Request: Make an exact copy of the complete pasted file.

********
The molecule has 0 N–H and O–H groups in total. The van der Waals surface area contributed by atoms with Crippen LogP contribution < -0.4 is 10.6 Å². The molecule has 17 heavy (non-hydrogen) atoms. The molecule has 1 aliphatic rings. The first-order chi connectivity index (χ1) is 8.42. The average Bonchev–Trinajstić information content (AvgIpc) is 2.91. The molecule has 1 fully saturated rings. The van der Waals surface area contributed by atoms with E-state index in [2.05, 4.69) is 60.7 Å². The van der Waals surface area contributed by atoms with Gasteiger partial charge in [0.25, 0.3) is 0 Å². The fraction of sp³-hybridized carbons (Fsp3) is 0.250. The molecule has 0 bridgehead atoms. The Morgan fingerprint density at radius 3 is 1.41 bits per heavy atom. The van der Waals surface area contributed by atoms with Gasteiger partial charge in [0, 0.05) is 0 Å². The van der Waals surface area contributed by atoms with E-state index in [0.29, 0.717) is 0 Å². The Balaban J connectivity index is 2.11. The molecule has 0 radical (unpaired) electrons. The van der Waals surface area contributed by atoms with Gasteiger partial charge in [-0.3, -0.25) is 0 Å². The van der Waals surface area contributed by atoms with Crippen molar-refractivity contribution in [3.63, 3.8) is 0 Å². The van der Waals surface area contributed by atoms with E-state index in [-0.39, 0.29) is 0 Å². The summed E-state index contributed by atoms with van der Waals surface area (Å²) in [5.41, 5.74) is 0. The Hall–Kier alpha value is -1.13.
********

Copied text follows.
The molecule has 0 N–H and O–H groups in total. The van der Waals surface area contributed by atoms with Crippen LogP contribution < -0.4 is 10.6 Å². The molecule has 17 heavy (non-hydrogen) atoms. The molecule has 1 aliphatic rings. The first-order chi connectivity index (χ1) is 8.42. The average Bonchev–Trinajstić information content (AvgIpc) is 2.91. The molecule has 1 fully saturated rings. The van der Waals surface area contributed by atoms with E-state index in [2.05, 4.69) is 60.7 Å². The van der Waals surface area contributed by atoms with Gasteiger partial charge in [0.25, 0.3) is 0 Å². The fraction of sp³-hybridized carbons (Fsp3) is 0.250. The molecule has 0 bridgehead atoms. The Morgan fingerprint density at radius 3 is 1.41 bits per heavy atom. The van der Waals surface area contributed by atoms with Gasteiger partial charge in [0, 0.05) is 0 Å². The van der Waals surface area contributed by atoms with E-state index in [0.29, 0.717) is 0 Å². The Balaban J connectivity index is 2.11. The molecule has 0 radical (unpaired) electrons. The van der Waals surface area contributed by atoms with Gasteiger partial charge in [-0.3, -0.25) is 0 Å². The van der Waals surface area contributed by atoms with Crippen molar-refractivity contribution in [3.63, 3.8) is 0 Å². The van der Waals surface area contributed by atoms with E-state index in [-0.39, 0.29) is 0 Å². The summed E-state index contributed by atoms with van der Waals surface area (Å²) in [5.41, 5.74) is 0. The Hall–Kier alpha value is -1.13.